Overview


In With a Moon in Transit, Jacqueline Osherow has given us her most accomplished poetry to date. Integrating the strengths of her earlier work-humor, honesty, artifice, testimony-into compelling poems of great vigor and charm, she combines the often antithetical impulses of lyric and narrative verse. The result is an aesthetic largely her own, one that permits Osherow to treat emotionally charged events and elaborate ideas with remarkable control. Osherow's observations are by turns gossipy, grand, sober, and ...
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With a Moon in Transit

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Overview


In With a Moon in Transit, Jacqueline Osherow has given us her most accomplished poetry to date. Integrating the strengths of her earlier work-humor, honesty, artifice, testimony-into compelling poems of great vigor and charm, she combines the often antithetical impulses of lyric and narrative verse. The result is an aesthetic largely her own, one that permits Osherow to treat emotionally charged events and elaborate ideas with remarkable control. Osherow's observations are by turns gossipy, grand, sober, and hilarious. She sustains a disarming tone and manages to assimilate elements of both high and popular culture without apparent strain. While firmly rooted in the Hebrew Bible, her verse is also informed by authors as various as Dante and Dickinson. Yet for all that these poems are alive to the literary past, they remain sensitive to the rhythms of conversation and the tones of everyday speech. Osherow's poems are composed with great clarity and rigor, but they never cease to sound casually spoken.
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Editorial Reviews

Publishers Weekly - Publisher's Weekly
In her third collection Looking for Angels in New York and Conversations with Survivors Osherow embeds modern feelings and observation in such verse forms as the terza rima and the sonnet. Like Robert Lowell, she implements rhyme and formal schemes in order to set scenes organizing and ostensibly elevating, the commonplace: "Some days, I'd just linger on the bus,/ Vaguely on the watch for random poetry,/ Biding my time, postponing hopelessness" "London, Before and After: the Middle Way". Osherow is less successful when engaging historical or less-knowable material. In "Calling Emily Dickinson to Come, as Guide, Out West," Dickinson becomes an invisible "dreamy-eyed" friend with whom Osherow's "I" chats about "tone-deaf editors." In another, the poet Paul Celan, a classmate of Osherow's uncle, is woven more fully and speculatively into the poet's family biographyand reduced to a caricature of a luftmensch. But when Osherow sticks to placing prosaic scenarios into tercets, she offers sharp, amusing glosses that are likely to please many readers, as in "Early Spring, Back in London," as she speaks to a former lover, refound: "Or this flat a palace to me when/ You moved from the squat you'd held illegally/ And I lived nowhere, a brief Bohemian// Before my crash landing in the bourgeoisie/ Or perhaps I should say my crash return?/ How its cozy imperfections shame me." Oct.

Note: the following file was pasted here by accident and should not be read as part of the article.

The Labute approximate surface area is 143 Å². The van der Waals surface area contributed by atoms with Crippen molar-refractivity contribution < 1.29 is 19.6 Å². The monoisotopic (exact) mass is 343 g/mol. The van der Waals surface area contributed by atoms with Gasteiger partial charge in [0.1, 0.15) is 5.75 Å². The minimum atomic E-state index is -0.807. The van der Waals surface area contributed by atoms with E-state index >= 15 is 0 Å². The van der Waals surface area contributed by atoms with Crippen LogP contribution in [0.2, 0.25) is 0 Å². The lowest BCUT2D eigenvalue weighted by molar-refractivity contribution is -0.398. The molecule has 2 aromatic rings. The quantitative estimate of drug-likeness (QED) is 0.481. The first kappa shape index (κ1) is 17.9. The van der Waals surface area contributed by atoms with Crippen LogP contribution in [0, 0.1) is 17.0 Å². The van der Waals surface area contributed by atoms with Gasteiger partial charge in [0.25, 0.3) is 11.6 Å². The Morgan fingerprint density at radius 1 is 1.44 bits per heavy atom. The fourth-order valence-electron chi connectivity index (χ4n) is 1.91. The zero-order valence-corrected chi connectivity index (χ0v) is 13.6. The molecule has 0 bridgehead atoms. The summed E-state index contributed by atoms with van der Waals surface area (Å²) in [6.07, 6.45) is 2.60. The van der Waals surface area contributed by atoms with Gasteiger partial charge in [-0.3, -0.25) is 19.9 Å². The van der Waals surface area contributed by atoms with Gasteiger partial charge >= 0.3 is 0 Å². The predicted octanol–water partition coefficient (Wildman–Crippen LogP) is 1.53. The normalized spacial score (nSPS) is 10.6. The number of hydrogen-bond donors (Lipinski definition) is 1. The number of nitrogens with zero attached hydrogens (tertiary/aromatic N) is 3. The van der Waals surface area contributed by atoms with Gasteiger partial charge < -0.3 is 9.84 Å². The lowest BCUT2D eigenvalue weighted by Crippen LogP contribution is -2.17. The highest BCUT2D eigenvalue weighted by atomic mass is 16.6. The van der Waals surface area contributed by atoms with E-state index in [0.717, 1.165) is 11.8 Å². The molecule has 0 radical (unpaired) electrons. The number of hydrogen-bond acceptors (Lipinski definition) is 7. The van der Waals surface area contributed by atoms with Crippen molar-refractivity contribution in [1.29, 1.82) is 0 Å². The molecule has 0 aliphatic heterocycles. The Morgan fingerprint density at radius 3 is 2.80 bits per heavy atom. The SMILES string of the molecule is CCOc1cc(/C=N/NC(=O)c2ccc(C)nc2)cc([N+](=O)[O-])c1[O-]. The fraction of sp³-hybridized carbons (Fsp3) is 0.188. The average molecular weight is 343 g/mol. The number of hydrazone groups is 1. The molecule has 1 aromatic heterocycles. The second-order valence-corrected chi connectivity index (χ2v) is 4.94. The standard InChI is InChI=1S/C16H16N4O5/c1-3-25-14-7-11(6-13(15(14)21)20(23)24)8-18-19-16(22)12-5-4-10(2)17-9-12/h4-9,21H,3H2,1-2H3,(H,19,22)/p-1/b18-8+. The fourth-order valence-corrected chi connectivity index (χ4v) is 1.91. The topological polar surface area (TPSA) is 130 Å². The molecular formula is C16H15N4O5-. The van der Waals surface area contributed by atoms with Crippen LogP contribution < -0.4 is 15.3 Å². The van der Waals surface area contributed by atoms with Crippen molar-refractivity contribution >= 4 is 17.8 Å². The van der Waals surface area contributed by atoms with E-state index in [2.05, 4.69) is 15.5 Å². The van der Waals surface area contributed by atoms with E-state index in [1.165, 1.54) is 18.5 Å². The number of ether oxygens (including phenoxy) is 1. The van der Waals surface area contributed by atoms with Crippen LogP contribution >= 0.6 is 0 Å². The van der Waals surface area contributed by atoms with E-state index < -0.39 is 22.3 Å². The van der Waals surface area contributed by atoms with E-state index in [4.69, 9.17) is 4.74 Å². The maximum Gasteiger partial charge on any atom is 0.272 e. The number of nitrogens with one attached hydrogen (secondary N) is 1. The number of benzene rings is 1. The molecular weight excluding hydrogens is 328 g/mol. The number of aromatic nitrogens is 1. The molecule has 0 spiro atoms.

Library Journal
At first, it seems ironic that Osherow Conversations with Survivors, Univ. of Georgia, 1993 has chosen the moon-with its associations of mystery and elusive beauty, and its nightly mercurial guises-to be the operating metaphor in a collection that is down-to-earth and sparkling in its self-deprecating wit. But as she writes in the title poem, she envies the moon's transformative powers, how it burns "whatever's dreary, banal, petty/ with a subtle glitter borrowed from a sun/ No one on their piece of earth can see." Set in London, St. Peterburg, and the American West, sometimes tackling difficult subject matter, including the Holocaust, Osherow's poems wed an unpretentious conversational style with considerable technical expertise. The longer narrative poems, masterly composed in terza rima, captivate the reader with their generosity and sense of sharing a comfortable intimacy. Like her beloved moon, Osherow's poems cast a magical light on whatever she beholds. For all poetry collections.-Christine Stenstrom, Brooklyn P.L.
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Product Details

  • ISBN-13: 9780802196736
  • Publisher: Grove/Atlantic, Inc.
  • Publication date: 12/1/2007
  • Sold by: Barnes & Noble
  • Format: eBook
  • Pages: 83
  • File size: 3 MB

Table of Contents

Late Night Tete-a-tete with a Moon in Transit 3
Brief Encounter with a Hero, Name Unknown 17
My Cousin Abe, Paul Antschel and Paul Celan 19
On a City I Meant to Visit, Now at War 22
Beijing Rids Itself of Sparrows 25
Song for the Music in the Warsaw Ghetto 27
London, Before and After: the Middle Way 31
Calm Day at Couminole 38
On My Third Daughter's First Night Home 39
Villanelle for the Middle of the Night 44
Early Spring, Back in London 45
Dust on the Mantel: Sonnet 55
Two Sonnets for the Wind in the Leaves 56
Sonnet for a Single Day in Autumn 58
On a Bus, Visiting Amherst from Salt Lake City 59
Calling Emily Dickinson to Come, as Guide, Out West 60
Summer Night: Flamenco 64
Breezeway, circa 1964 65
Sonnet about Last Night's Moon beneath the Clouds 69
Full Moon over Salt Lake City: Seven-thirty A.M. 70
Sonnet to the New Moon 71
Terza Rima for a Sudden Change in Seasons 72
Somebody Ought to Write a Poem for Ptolemy 77
Moses in Paradise 78
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